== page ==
Thursday, May 20, 2010

Draw Muhammad Day.

I decided to participate in this art-protest because I think it is important for everyone everywhere to have free expression of thought.

I can acknowledge religion as a cultural institution and I understand its' utility but I refuse to concede my my right to explore any topic. Nothing should be off limits for discussion or interpretation (especially under the threat of violence.) Conversation is the antidote to violence and once you limit the potential for that interaction by elevating a topic as 'sacred' or stifle a concept by deeming it 'profane', you curtail the potential for progress.

This Article seems to say it quite well

I stand by my convictions of secular free inquiry and I offer you this:

Monday, May 10, 2010

Stumbling Progress

Right Now Nathan is writing the dialogue for what was likely the most difficult page of White Pony, for me to structure, in my memory. This difficulty had much to do with not knowing where to start and thus I ended up with a bunch of scribbles and not much in the way of progress.

I found out a couple of things that I'll share with you about how to work through similar issues.

1. Define the central theme for the page or sequence before you start drawing:

In this case Nathan and I wanted to give our Character Bloar a chance to shine. I wanted that to happen with him in a kind of rodeo scene with a giant bat and have the final aspect of that sequence involve a rich visual of where we make use of the setting. The problem initially was that I hadn't set up those goals very clearly so I wasn't efficient. Once I laid it out in simple terms my objective became more clear.

2. Keep the storytelling clear:

There can be a temptation to succumb to gimmicks. I had all sorts of ideas in mind that would look 'cool' but would ultimately have scattered the themes I wanted to convey by introducing too much. If I remind myself that the point is to forward the story then it becomes evident that some visuals will take the reader out of the narrative and cause them to focus on formalism. I want the reader to forget that they are reading a comic and feel immersed. If I fail in that then the drawing was not well conceived.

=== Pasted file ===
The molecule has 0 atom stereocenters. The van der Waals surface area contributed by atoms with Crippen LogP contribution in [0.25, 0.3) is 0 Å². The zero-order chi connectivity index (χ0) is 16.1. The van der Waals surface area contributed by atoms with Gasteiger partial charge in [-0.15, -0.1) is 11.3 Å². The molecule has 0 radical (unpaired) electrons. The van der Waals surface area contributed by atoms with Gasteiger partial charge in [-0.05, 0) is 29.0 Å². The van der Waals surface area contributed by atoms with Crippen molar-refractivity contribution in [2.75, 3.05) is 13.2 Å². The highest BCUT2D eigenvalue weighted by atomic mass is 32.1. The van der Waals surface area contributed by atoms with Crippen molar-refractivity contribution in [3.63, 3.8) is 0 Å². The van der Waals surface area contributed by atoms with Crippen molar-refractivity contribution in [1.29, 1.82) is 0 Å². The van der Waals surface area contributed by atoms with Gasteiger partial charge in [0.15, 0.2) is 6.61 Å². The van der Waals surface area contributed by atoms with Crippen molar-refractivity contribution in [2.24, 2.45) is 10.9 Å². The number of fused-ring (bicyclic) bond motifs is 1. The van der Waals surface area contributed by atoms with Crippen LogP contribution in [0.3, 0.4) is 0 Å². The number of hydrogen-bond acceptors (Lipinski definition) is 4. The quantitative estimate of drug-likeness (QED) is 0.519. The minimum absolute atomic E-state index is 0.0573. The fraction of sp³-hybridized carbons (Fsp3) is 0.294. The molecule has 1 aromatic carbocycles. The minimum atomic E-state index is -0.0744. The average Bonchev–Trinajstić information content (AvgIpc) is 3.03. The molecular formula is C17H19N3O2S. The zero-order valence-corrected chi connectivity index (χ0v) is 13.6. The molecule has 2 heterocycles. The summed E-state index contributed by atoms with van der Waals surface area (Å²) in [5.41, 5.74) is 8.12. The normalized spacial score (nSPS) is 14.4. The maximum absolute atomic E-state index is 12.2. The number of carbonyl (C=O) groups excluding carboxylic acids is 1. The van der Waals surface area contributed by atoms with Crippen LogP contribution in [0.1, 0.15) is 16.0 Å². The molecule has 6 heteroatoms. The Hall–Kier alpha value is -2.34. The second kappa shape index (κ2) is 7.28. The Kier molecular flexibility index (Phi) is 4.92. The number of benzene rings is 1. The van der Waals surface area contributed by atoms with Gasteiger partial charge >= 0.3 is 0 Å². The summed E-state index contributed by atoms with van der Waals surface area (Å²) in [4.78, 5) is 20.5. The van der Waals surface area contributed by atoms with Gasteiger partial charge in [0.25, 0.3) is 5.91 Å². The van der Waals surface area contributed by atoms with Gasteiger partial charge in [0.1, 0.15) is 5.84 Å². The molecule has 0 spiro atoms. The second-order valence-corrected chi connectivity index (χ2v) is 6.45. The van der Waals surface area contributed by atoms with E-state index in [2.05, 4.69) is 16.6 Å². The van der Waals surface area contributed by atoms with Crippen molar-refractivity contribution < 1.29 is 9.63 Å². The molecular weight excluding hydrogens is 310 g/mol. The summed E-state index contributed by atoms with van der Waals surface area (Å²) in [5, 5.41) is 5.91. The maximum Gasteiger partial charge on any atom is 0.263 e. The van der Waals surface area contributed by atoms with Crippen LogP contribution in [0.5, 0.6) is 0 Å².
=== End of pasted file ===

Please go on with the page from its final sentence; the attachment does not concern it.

3. Let panel shape and size be your guide:

once you have an idea of a strong theme and a clear panel to start or finish with you can trust in that image and begin to orient the other images on the page. I liked the function of along vertical for the first image which helped determine what the shape of the others would be. I could take the raw materials from my thumbnail drawings and fit them into that grid. If possible. give your self a lot of room to breathe (6 panels or less tend to work out best.) If not then switch up the scale and keep the layout 'boring.' Once you start to get crazy with panels all bets are off and you might as well ignore my first two points.

I was able to triangulate between these 3 points to layout a page I was satisfied with. In the future I'm going to try and keep these things in mind and I offer them to you in the hopes that you'll treat them like a jolt of focus when your creative batteries are tapped out.